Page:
“Urban heat island” is a term that describes overheating in urban and suburban areas compared with rural areas because of the extensive paved and built surfaces that attract heat. Increased temperatures result in more air-conditioning and electricity usage, which is harmful to the environment. Cities like Chicago have paid close attention to this phenomenon and have implemented incentive programs for buildings that install green roofs in the city to counteract the effect.

Grid systems cost approximately $8 per square foot, or it can cost $12 to $24 per square foot to build a green roof from scratch. Although it increases the life span of the roof, the overall installation and material cost is about three times that of a standard roof, and the concept works best on flat roofs or those without much of a pitch. But the added cost can be worth it, especially if you can see and enjoy the green roof from upper-story windows.

 

Solar panels

Nothing screams “environmentally conscious home” quite like a swath of solar panels on the roof. While the cost of these systems can be prohibitive, more compa­nies are offering solar lease programs, whereby you don’t have to pay a high lump sum in advance, just monthly payments that might be equivalent to or lower than your current utility bill. With these new cost-effective options, more people than ever are signing up to have solar panels installed on their roofs. But solar energy is not a solution for every household.

If you live in a well-insulated home with a tight building envelope and have energy-efficient appliances, use CFL light bulbs, turn off lights when you aren’t in a room, keep your thermostat turned down, turn off electrical equipment when it’s not in use, and rarely if ever use an air condi­tioner, you most likely won’t get any savings from solar panels. The only way that switching to a solar system would be cheaper than buying electricity from your local utility would be if you spend at least $120 to $150 a month right now. Even if this is the case, experts recommend adding insulation and more efficient windows and appliances before adding solar panels, as it makes no sense to feed energy generated from the panels into a house that wastes it.

However, if you live in a large and otherwise energy-efficient home but need to use your air-conditioning for many months out of the year, or if you have more electric than gas-run appliances, installing solar panels is a smart decision. Some people who are marginal in this cost equation choose to swap gas-powered appliances for electric ones just to make the system worthwhile. It’s possible to have your entire home run on solar panels in this case. Many areas offer tax credits and rebate programs that can reduce your upfront costs.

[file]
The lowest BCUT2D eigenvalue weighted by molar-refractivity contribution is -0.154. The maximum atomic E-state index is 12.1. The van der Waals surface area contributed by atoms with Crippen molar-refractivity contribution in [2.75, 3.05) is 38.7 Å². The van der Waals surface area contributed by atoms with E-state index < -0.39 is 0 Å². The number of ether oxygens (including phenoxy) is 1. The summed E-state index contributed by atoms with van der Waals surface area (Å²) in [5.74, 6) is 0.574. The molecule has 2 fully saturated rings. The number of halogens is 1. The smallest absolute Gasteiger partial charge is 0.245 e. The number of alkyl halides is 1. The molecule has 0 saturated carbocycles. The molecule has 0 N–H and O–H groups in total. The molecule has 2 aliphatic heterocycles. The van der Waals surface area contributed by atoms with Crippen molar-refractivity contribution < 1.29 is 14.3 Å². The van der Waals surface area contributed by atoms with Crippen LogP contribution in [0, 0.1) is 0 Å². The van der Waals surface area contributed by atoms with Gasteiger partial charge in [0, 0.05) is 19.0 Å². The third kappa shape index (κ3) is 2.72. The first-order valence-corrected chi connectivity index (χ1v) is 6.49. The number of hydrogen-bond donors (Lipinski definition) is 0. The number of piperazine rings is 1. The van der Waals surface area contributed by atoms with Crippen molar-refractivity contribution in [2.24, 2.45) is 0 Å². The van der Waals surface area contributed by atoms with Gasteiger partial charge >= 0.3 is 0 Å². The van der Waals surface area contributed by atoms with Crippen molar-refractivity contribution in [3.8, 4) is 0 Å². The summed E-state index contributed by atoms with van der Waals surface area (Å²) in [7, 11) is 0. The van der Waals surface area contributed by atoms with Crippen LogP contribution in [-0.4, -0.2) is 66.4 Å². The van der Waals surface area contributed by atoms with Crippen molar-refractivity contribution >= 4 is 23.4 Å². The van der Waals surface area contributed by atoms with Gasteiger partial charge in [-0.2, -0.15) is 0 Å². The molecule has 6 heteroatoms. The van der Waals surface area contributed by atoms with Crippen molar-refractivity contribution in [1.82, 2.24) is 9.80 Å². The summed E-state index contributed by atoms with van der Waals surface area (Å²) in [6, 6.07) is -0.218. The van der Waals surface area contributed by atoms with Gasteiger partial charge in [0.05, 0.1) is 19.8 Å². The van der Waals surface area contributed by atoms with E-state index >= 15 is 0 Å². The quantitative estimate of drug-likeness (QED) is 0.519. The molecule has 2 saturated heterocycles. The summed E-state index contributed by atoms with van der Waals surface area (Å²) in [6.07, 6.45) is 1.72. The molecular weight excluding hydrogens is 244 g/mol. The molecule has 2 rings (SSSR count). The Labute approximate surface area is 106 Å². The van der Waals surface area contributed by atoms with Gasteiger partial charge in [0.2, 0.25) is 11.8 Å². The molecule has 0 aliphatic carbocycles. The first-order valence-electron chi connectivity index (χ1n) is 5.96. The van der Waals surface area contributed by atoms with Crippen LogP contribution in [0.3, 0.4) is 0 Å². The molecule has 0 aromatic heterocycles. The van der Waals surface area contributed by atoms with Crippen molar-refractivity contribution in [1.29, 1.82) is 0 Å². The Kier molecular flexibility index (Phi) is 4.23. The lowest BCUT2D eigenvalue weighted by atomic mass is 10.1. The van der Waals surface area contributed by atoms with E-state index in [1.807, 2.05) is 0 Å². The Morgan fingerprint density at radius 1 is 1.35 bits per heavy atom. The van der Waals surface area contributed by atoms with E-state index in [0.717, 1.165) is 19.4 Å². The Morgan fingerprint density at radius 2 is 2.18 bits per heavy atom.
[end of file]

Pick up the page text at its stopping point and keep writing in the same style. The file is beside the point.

Beyond cost savings, harnessing and using your own energy rather than relying on con-ventional power plants means less coal is being burned to produce electricity, and that has wide-reaching environmental benefits. If you gather enough energy, you can even send electricity back to the utility company, getting a credit on future bills just by sitting in your home and letting it bask in the sunlight. But if you generate more energy than you use in an entire year, the utility company generally does not cut you a check, so it’s not a moneymaking scheme, just a money-saving opportunity.

Installation issues. When you call a solar company about installation, you will be asked many questions, including how much you generally spend on electricity.

If you seem like a good candidate for solar, the company will do a site evaluation. Your roof needs to be strong enough to support the panels, and new enough that you won’t have to dismantle the system to redo the roof anytime soon. Installers like to see south-facing roofs without surrounding large trees, but any direc­tion other than north can still work well enough to be worth it. The panels need to get a mini­mum of four hours of direct sunlight per day. It’s possible to install the panels on a garage, on an arbor, or even on the ground if your home’s roof isn’t appropriate.

Be sure you buy or lease a solar energy system from a reputable dealer that uses proven, high-quality equipment. A good solar company will also monitor the performance of the system, supply you with data, perform any maintenance needed, and offer a warranty on parts and installation.